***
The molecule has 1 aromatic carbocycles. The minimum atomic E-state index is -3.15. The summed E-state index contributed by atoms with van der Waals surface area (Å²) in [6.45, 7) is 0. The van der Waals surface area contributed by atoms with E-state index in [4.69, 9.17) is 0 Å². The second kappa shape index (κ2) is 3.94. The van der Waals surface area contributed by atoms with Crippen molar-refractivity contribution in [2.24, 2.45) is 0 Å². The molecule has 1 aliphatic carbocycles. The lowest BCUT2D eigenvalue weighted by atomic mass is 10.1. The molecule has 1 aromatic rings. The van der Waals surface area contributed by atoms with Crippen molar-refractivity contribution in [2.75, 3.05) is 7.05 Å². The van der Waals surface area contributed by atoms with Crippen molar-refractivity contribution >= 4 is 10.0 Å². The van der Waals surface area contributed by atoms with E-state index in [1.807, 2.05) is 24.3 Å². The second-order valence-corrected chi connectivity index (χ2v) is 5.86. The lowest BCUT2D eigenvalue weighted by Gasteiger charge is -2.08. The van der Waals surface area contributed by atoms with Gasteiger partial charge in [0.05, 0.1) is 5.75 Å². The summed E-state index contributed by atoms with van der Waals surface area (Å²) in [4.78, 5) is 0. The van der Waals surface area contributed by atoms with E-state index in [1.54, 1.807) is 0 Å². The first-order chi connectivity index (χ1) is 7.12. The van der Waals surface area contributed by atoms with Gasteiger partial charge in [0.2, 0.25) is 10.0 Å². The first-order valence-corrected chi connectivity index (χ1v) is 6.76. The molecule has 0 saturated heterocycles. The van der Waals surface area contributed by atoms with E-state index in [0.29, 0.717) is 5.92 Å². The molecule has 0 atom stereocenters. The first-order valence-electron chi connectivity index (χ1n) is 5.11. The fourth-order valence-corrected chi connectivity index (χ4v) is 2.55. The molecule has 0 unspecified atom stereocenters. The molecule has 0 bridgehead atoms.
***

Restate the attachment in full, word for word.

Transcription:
The molecule has 1 aromatic carbocycles. The minimum atomic E-state index is -3.15. The summed E-state index contributed by atoms with van der Waals surface area (Å²) in [6.45, 7) is 0. The van der Waals surface area contributed by atoms with E-state index in [4.69, 9.17) is 0 Å². The second kappa shape index (κ2) is 3.94. The van der Waals surface area contributed by atoms with Crippen molar-refractivity contribution in [2.24, 2.45) is 0 Å². The molecule has 1 aliphatic carbocycles. The lowest BCUT2D eigenvalue weighted by atomic mass is 10.1. The molecule has 1 aromatic rings. The van der Waals surface area contributed by atoms with Crippen molar-refractivity contribution in [2.75, 3.05) is 7.05 Å². The van der Waals surface area contributed by atoms with Crippen molar-refractivity contribution >= 4 is 10.0 Å². The van der Waals surface area contributed by atoms with E-state index in [1.807, 2.05) is 24.3 Å². The second-order valence-corrected chi connectivity index (χ2v) is 5.86. The lowest BCUT2D eigenvalue weighted by Gasteiger charge is -2.08. The van der Waals surface area contributed by atoms with Gasteiger partial charge in [0.05, 0.1) is 5.75 Å². The summed E-state index contributed by atoms with van der Waals surface area (Å²) in [4.78, 5) is 0. The van der Waals surface area contributed by atoms with E-state index in [1.54, 1.807) is 0 Å². The first-order chi connectivity index (χ1) is 7.12. The van der Waals surface area contributed by atoms with Gasteiger partial charge in [0.2, 0.25) is 10.0 Å². The first-order valence-corrected chi connectivity index (χ1v) is 6.76. The molecule has 0 saturated heterocycles. The van der Waals surface area contributed by atoms with E-state index in [0.29, 0.717) is 5.92 Å². The molecule has 0 atom stereocenters. The first-order valence-electron chi connectivity index (χ1n) is 5.11. The fourth-order valence-corrected chi connectivity index (χ4v) is 2.55. The molecule has 0 unspecified atom stereocenters. The molecule has 0 bridgehead atoms.